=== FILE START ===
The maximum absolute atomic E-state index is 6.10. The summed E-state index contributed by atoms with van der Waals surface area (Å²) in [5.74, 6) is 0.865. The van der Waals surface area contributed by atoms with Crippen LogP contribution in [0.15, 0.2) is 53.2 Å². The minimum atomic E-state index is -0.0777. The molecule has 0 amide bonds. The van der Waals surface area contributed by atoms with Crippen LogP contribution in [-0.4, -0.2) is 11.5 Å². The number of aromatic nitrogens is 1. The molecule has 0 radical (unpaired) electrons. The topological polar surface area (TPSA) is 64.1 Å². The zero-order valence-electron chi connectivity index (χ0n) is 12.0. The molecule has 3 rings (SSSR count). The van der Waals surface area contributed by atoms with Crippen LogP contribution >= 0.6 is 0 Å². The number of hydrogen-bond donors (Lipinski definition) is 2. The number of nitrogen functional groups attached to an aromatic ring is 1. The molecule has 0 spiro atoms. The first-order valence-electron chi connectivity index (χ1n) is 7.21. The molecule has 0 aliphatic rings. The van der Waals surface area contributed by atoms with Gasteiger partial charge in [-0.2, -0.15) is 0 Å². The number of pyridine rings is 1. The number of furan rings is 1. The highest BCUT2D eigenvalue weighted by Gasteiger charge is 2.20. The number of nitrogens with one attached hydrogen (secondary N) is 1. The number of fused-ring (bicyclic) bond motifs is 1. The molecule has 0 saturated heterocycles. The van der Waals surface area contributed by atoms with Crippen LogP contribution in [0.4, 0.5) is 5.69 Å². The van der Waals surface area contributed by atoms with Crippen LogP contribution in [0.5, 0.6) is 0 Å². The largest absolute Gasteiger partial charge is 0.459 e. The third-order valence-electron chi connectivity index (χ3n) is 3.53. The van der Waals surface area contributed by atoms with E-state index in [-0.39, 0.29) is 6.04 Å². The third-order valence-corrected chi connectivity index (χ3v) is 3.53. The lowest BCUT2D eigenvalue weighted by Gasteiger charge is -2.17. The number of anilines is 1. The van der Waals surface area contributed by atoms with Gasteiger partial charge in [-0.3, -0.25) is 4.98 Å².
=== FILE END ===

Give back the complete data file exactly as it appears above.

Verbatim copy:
The maximum absolute atomic E-state index is 6.10. The summed E-state index contributed by atoms with van der Waals surface area (Å²) in [5.74, 6) is 0.865. The van der Waals surface area contributed by atoms with Crippen LogP contribution in [0.15, 0.2) is 53.2 Å². The minimum atomic E-state index is -0.0777. The molecule has 0 amide bonds. The van der Waals surface area contributed by atoms with Crippen LogP contribution in [-0.4, -0.2) is 11.5 Å². The number of aromatic nitrogens is 1. The molecule has 0 radical (unpaired) electrons. The topological polar surface area (TPSA) is 64.1 Å². The zero-order valence-electron chi connectivity index (χ0n) is 12.0. The molecule has 3 rings (SSSR count). The van der Waals surface area contributed by atoms with Crippen LogP contribution >= 0.6 is 0 Å². The number of hydrogen-bond donors (Lipinski definition) is 2. The number of nitrogen functional groups attached to an aromatic ring is 1. The molecule has 0 spiro atoms. The first-order valence-electron chi connectivity index (χ1n) is 7.21. The molecule has 0 aliphatic rings. The van der Waals surface area contributed by atoms with Gasteiger partial charge in [-0.2, -0.15) is 0 Å². The number of pyridine rings is 1. The number of furan rings is 1. The highest BCUT2D eigenvalue weighted by Gasteiger charge is 2.20. The number of nitrogens with one attached hydrogen (secondary N) is 1. The number of fused-ring (bicyclic) bond motifs is 1. The molecule has 0 saturated heterocycles. The van der Waals surface area contributed by atoms with Crippen LogP contribution in [0.4, 0.5) is 5.69 Å². The van der Waals surface area contributed by atoms with Crippen LogP contribution in [0.5, 0.6) is 0 Å². The largest absolute Gasteiger partial charge is 0.459 e. The third-order valence-electron chi connectivity index (χ3n) is 3.53. The van der Waals surface area contributed by atoms with E-state index in [-0.39, 0.29) is 6.04 Å². The third-order valence-corrected chi connectivity index (χ3v) is 3.53. The lowest BCUT2D eigenvalue weighted by Gasteiger charge is -2.17. The number of anilines is 1. The van der Waals surface area contributed by atoms with Gasteiger partial charge in [-0.3, -0.25) is 4.98 Å².